RALEIGH, N.C. — N.C. State researchers are looking into PFAS and their possible impacts on health.
What You Need To Know
PFAS stands for per- and polyfluoroalkyl substances. It's a class of toxic chemicals that can be found in everyday items such as Teflon pans, firefighting foam and inside some food packaging
N.C. State researchers started the GenX Exposure study in 2017 to understand PFAS exposure in communities along the Cape Fear River Basin
On Saturday, researchers collected samples of blood and urine from Pittsboro residents to understand how these chemicals may impact human health
The GenX Exposure Study is a statewide collaboration of researchers, staff, students, community advisory boards and study participants. Jane Hoppin is the principal investigator.
On Saturday, researchers collected samples of blood and urine from Pittsboro residents to understand how these chemicals may impact human health.
Hoppin says she believes the immune system is most impacted by PFAS. But there is not enough information yet to understand the connection between PFAS and certain disease or illnesses.
"We don't necessarily know who has been highly exposed, which is why we are collecting blood samples," Hoppin said.
Hoppin said they can detect low levels of legacy PFAS in almost every person in the United States. But there are certain areas like the Cape Fear River Basin where the concentrations of PFAS is significantly higher. That's why researchers have collected samples from people living in Pittsboro, Fayetteville and Wilmington.
“We're hoping to follow everybody for five to 20 years so we can evaluate the potential human health effects of these chemicals," Hoppin said.
Once samples are collected they are analyzed in different labs across the state, including N.C. State's. Kaylie Kirkwood is a doctorate student there who runs tests some of the samples.
"PFAS travel in many different ways," Kirkwood said. "So when we look at pine needles, we are looking at PFAS that are in the air. If we look in human blood, we are looking at PFAS that you are being exposed to through what you're eating or what you're drinking."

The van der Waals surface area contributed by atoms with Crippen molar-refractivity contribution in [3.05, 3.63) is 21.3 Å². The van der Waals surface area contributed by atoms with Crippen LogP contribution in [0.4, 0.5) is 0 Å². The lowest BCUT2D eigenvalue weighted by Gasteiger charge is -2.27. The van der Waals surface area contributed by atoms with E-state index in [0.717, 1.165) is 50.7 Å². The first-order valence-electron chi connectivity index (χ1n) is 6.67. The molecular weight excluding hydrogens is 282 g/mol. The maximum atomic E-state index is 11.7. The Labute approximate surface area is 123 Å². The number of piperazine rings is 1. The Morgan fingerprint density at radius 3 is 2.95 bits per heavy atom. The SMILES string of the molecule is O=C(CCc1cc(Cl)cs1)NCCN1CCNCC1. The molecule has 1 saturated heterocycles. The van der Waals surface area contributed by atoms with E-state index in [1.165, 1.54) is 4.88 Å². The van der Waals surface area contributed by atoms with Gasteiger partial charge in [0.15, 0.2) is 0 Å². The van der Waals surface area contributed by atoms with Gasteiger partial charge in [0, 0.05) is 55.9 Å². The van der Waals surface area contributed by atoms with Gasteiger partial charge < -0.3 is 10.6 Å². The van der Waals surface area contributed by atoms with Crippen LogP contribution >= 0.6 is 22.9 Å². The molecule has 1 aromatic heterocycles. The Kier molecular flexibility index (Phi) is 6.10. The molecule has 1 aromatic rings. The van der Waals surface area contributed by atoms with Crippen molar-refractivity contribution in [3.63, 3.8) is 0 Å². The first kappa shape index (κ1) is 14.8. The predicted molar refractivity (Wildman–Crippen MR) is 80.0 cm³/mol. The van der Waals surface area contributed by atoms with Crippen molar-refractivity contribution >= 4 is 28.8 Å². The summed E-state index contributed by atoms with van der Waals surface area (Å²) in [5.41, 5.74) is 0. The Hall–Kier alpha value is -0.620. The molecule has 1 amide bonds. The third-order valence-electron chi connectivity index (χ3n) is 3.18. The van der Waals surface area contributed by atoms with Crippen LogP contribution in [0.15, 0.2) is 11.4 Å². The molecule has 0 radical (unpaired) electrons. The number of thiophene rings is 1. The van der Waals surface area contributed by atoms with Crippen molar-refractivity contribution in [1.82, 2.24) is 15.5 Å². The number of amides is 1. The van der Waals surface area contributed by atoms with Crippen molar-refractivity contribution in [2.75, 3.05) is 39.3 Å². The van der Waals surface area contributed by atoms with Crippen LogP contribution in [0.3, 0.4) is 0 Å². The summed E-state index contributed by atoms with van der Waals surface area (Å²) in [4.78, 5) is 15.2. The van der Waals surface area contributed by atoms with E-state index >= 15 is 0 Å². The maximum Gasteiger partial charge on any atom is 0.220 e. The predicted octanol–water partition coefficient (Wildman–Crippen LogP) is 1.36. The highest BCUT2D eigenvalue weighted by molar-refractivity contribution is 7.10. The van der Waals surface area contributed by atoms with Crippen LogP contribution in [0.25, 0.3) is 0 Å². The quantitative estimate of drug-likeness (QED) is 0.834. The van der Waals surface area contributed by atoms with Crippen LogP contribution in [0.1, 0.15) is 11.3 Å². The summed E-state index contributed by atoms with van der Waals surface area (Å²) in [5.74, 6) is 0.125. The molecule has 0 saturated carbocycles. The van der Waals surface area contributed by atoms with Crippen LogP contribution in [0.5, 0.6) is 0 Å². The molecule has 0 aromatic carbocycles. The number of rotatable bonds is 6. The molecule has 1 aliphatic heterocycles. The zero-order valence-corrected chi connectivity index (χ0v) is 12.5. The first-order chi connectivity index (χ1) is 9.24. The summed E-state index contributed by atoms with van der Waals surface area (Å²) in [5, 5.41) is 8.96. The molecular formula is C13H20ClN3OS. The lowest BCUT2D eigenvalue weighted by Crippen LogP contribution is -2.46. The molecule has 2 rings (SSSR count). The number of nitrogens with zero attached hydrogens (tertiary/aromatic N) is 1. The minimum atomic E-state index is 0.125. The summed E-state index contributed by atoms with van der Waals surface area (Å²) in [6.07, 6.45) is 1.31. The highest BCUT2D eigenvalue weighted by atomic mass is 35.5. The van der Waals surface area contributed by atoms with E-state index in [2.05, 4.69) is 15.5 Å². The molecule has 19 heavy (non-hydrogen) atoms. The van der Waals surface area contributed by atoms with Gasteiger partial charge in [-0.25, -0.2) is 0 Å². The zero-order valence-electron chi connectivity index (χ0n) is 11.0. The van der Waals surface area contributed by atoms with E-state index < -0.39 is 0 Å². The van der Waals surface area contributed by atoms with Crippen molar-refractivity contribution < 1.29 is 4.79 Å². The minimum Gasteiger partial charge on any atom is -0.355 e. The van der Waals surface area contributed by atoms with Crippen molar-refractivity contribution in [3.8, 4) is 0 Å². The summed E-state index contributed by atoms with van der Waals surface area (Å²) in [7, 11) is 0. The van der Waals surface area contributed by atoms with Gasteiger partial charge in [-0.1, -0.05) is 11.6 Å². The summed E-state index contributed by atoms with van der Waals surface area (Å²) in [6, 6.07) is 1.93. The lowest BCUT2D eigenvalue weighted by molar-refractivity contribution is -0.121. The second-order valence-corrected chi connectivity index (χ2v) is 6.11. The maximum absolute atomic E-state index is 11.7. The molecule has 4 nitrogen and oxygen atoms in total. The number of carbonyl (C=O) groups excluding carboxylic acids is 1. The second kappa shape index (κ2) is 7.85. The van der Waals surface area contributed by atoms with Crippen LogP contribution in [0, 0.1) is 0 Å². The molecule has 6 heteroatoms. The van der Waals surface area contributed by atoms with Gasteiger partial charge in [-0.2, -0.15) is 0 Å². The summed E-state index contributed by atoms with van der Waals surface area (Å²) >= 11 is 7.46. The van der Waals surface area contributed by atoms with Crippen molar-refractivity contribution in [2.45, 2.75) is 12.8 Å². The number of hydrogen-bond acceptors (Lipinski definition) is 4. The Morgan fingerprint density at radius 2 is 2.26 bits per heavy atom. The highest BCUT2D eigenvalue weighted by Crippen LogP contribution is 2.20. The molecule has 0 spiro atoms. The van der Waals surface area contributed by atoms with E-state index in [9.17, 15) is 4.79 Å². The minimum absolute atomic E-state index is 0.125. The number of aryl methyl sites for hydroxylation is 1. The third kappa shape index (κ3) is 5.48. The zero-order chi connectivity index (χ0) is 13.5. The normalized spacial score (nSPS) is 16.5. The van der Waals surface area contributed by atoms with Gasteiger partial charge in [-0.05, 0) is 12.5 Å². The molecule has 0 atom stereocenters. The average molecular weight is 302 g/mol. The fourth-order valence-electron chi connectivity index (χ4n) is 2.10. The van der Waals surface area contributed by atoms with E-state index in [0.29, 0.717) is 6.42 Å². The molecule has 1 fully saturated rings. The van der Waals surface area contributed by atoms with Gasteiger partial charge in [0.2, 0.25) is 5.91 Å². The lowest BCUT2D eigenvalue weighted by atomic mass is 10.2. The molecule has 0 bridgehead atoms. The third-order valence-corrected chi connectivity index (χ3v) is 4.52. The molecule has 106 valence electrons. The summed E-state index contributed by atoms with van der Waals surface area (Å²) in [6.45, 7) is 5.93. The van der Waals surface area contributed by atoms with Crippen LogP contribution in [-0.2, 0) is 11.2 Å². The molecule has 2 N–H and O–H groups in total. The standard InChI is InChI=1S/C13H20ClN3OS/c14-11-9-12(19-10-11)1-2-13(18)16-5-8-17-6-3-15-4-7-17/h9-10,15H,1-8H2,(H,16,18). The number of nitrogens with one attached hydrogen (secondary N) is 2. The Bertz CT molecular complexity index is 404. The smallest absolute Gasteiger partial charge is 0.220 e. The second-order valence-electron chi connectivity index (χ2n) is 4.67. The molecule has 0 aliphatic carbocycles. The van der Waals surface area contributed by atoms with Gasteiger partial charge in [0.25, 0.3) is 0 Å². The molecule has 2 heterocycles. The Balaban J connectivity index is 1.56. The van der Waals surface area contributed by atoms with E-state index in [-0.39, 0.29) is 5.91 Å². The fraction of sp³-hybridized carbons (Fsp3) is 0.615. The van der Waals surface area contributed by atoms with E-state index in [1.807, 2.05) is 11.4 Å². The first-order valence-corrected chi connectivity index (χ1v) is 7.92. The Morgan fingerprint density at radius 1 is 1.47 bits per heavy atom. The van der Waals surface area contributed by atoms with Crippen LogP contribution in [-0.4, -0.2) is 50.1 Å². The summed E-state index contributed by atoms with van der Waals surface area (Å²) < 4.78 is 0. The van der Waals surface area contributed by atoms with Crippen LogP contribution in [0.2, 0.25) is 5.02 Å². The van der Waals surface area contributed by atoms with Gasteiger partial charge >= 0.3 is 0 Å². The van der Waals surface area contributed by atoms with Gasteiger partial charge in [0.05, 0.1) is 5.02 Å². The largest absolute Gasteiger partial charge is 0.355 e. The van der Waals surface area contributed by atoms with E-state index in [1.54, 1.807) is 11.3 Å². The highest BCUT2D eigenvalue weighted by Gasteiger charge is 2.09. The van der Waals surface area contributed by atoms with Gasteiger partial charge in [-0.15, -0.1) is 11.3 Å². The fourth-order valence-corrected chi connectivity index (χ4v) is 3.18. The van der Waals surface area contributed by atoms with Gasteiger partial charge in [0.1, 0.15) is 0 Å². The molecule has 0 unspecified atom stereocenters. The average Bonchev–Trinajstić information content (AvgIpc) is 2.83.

Kirkwood is originally from Ohio but moved to Wilmington in high school. When she was in her first years at N.C. State, news came out about PFAS in Wilmington's drinking water.
"From then on, I became really passionate about it," Kirkwood said. "I realized that I could actually do something about it when my friends and family were concerned about, 'How many years have I been drinking this and at what levels?'" Kirkwood said. "I was just really interested in following that up ... and seeing if I could do anything to actually make an impact."
Eventually researchers will report blood levels back to the community with potential health outcomes. There is not an exact timeline for when that will happen.
PFAS stands for per- and polyfluoroalkyl substances. It's a class of toxic chemicals that can be found in everyday items such as Teflon pans, firefighting foam and inside some food packaging.
According to the Environmental Protection Agency, because PFAS are so widely used, traces of the chemicals can be found in blood of people and animals all over the world. Studies have shown some PFAS may be linked to harmful health effects. That's what researchers like Hoppin hope to find out.
"We are more concerned about the chemicals used to make the products that we use like Teflon pans and Gore-Tex, rather than the Teflon itself," Hoppin said. "So don't go throw out your Teflon pan, but if it's chipping, throw it away and don't give it to the thrift shops."
PFAS don't break down under natural conditions, so Hoppin, Kirkwood and other researchers are working with engineers to figure out how these chemicals can be destroyed, whether that's under extreme heat or using other methods. They are hoping future regulations eliminate and limit uses of PFAS in some cases.
"Things like medical supplies that need to have PFAS, that's an essential use where there is no good substitution for it, " Kirkwood said. "But there are things that we choose to make nonstick or stain resistant or clothing or cookware that really doesn't have to have PFAS in it."